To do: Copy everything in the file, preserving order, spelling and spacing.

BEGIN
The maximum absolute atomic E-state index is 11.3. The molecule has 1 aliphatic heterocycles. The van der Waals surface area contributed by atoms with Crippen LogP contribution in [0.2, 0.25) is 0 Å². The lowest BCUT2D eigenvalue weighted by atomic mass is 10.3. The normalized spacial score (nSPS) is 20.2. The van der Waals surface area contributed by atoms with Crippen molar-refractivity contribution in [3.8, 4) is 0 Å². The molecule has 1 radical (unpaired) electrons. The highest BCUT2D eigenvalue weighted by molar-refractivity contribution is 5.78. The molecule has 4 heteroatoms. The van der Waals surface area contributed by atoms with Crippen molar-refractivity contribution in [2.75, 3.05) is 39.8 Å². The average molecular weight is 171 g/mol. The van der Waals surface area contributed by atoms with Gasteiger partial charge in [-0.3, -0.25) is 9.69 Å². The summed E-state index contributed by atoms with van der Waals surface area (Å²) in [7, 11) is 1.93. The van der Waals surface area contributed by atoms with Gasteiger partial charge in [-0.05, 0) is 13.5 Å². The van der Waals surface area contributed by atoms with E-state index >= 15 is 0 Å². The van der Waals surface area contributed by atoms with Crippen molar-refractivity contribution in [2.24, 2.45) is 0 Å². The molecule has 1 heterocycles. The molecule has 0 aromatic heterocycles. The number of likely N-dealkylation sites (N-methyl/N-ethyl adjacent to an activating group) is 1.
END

The maximum absolute atomic E-state index is 11.3. The molecule has 1 aliphatic heterocycles. The van der Waals surface area contributed by atoms with Crippen LogP contribution in [0.2, 0.25) is 0 Å². The lowest BCUT2D eigenvalue weighted by atomic mass is 10.3. The normalized spacial score (nSPS) is 20.2. The van der Waals surface area contributed by atoms with Crippen molar-refractivity contribution in [3.8, 4) is 0 Å². The molecule has 1 radical (unpaired) electrons. The highest BCUT2D eigenvalue weighted by molar-refractivity contribution is 5.78. The molecule has 4 heteroatoms. The van der Waals surface area contributed by atoms with Crippen molar-refractivity contribution in [2.75, 3.05) is 39.8 Å². The average molecular weight is 171 g/mol. The van der Waals surface area contributed by atoms with Gasteiger partial charge in [-0.3, -0.25) is 9.69 Å². The summed E-state index contributed by atoms with van der Waals surface area (Å²) in [7, 11) is 1.93. The van der Waals surface area contributed by atoms with Gasteiger partial charge in [-0.05, 0) is 13.5 Å². The van der Waals surface area contributed by atoms with E-state index >= 15 is 0 Å². The van der Waals surface area contributed by atoms with Crippen molar-refractivity contribution in [2.24, 2.45) is 0 Å². The molecule has 1 heterocycles. The molecule has 0 aromatic heterocycles. The number of likely N-dealkylation sites (N-methyl/N-ethyl adjacent to an activating group) is 1.